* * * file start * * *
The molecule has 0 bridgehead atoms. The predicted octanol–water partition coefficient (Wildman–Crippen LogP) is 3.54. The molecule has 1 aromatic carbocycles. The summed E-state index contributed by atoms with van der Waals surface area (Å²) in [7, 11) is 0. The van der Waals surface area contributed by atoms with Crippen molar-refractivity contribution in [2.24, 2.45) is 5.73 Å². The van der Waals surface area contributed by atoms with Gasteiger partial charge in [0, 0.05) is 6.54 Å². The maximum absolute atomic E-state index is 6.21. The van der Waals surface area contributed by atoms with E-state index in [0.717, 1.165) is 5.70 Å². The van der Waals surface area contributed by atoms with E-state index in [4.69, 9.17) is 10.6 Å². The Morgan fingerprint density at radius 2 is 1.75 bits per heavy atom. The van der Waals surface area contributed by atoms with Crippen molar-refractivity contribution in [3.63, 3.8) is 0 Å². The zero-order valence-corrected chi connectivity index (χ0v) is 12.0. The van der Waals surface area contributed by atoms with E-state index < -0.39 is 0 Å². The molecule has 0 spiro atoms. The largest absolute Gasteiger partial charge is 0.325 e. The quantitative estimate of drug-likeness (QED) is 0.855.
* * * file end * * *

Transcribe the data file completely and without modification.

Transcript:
The molecule has 0 bridgehead atoms. The predicted octanol–water partition coefficient (Wildman–Crippen LogP) is 3.54. The molecule has 1 aromatic carbocycles. The summed E-state index contributed by atoms with van der Waals surface area (Å²) in [7, 11) is 0. The van der Waals surface area contributed by atoms with Crippen molar-refractivity contribution in [2.24, 2.45) is 5.73 Å². The van der Waals surface area contributed by atoms with Gasteiger partial charge in [0, 0.05) is 6.54 Å². The maximum absolute atomic E-state index is 6.21. The van der Waals surface area contributed by atoms with E-state index in [0.717, 1.165) is 5.70 Å². The van der Waals surface area contributed by atoms with E-state index in [4.69, 9.17) is 10.6 Å². The Morgan fingerprint density at radius 2 is 1.75 bits per heavy atom. The van der Waals surface area contributed by atoms with Crippen molar-refractivity contribution in [3.63, 3.8) is 0 Å². The zero-order valence-corrected chi connectivity index (χ0v) is 12.0. The van der Waals surface area contributed by atoms with E-state index < -0.39 is 0 Å². The molecule has 0 spiro atoms. The largest absolute Gasteiger partial charge is 0.325 e. The quantitative estimate of drug-likeness (QED) is 0.855.